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Hackers Linked to Luminosity RAT Targeted by Law Enforcement

Europol’s European Cybercrime Centre (EC3) and the UK’s National Crime Agency (NCA) on Monday released the details of an international law enforcement operation targeting sellers and users of the Luminosity Trojan.

Over a dozen law enforcement agencies from Europe, the US and Australia took part in a joint campaign carried out in September 2017 – details are made public only now due to operational reasons.

Authorities in the United Kingdom learned of Luminosity, also known as LuminosityLink, back in September 2016 when they arrested an individual suspected of hacking-related offences as part of a separate investigation.

That individual’s arrest led to an international operation that, according to Europol and the NCA, resulted in Luminosity no longer being available and no longer working for those who purchased it.

Since September, law enforcement agencies executed arrests, search warrants, and cease and desist notifications across Europe, America and Australia, targeting both sellers and users of Luminosity. The NCA said a small network of individuals in the UK was responsible for the distribution of the remote access trojan (RAT) to more than 8,600 buyers across 78 countries.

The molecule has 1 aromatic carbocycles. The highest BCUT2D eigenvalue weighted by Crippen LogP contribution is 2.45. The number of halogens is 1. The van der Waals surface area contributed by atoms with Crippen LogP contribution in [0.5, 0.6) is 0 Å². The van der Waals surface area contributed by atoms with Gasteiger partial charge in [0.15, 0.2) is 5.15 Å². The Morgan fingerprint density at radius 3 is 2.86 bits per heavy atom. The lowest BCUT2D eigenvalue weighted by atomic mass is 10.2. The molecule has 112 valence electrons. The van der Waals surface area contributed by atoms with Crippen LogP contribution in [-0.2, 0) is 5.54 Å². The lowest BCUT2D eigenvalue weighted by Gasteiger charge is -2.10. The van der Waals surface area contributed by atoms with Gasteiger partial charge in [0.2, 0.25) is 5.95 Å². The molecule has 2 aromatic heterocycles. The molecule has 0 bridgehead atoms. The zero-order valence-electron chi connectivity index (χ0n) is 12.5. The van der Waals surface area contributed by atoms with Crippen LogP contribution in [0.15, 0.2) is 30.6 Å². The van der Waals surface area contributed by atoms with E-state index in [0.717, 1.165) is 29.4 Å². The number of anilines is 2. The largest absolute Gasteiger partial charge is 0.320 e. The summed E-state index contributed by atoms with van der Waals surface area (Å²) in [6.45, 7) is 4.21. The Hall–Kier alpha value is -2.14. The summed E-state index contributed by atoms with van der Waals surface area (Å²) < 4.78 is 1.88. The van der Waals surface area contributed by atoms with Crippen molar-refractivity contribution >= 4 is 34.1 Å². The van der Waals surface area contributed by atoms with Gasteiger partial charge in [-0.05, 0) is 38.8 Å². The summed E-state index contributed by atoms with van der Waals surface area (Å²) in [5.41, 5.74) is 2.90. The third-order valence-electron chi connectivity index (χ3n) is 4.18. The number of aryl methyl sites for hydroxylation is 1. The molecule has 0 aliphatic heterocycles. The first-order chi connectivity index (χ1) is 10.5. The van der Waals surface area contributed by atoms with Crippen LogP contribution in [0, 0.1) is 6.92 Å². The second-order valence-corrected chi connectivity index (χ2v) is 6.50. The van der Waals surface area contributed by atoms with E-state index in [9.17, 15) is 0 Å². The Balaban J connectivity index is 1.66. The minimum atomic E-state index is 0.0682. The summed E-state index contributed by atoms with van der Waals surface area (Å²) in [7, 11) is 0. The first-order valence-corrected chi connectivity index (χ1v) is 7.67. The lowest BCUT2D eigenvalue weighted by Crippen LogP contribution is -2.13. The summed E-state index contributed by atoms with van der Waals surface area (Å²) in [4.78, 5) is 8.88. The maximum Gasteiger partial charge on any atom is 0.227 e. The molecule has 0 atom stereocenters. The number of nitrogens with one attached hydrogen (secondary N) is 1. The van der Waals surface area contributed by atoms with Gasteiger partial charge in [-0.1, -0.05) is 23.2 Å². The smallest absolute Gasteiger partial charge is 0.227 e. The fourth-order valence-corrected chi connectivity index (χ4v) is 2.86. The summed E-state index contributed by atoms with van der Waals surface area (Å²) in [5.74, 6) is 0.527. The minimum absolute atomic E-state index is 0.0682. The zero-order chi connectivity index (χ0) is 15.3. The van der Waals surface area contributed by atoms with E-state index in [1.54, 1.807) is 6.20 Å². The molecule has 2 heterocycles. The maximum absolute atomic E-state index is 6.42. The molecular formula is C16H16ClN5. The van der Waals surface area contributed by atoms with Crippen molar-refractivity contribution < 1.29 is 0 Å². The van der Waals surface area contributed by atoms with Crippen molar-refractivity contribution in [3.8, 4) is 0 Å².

Luminosity first emerged in May 2015 and it had been available for purchase for as little as $40. The RAT allowed hackers to easily take complete control of infected computers, including disable security software, log keystrokes, steal passwords and other data, and spy on victims via the device’s webcam.

Luminosity RAT was one of the pieces of malware used last year by Nigerian cybercriminals in attacks aimed at industrial firms.

Investigators have identified passwords, photos, videos and other data stolen from thousands of victims, but the number is expected to increase significantly as devices seized from suspects continue to be analyzed. The NCA said police seized more than 100 devices during the operation in the UK.

“The sale and deployment of this hacking tool were uncovered following a single arrest and the subsequent forensic examination of the computer,” said Detective Inspector Ed Heath, head of the South West Regional Cyber Crime Unit, which led the investigation. “More than a year’s complex work with international policing partners led us to identify a large number of offenders.”

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Eduard Kovacs (@EduardKovacs) is a contributing editor at SecurityWeek. He worked as a high school IT teacher for two years before starting a career in journalism as Softpedia’s security news reporter. Eduard holds a bachelor’s degree in industrial informatics and a master’s degree in computer techniques applied in electrical engineering.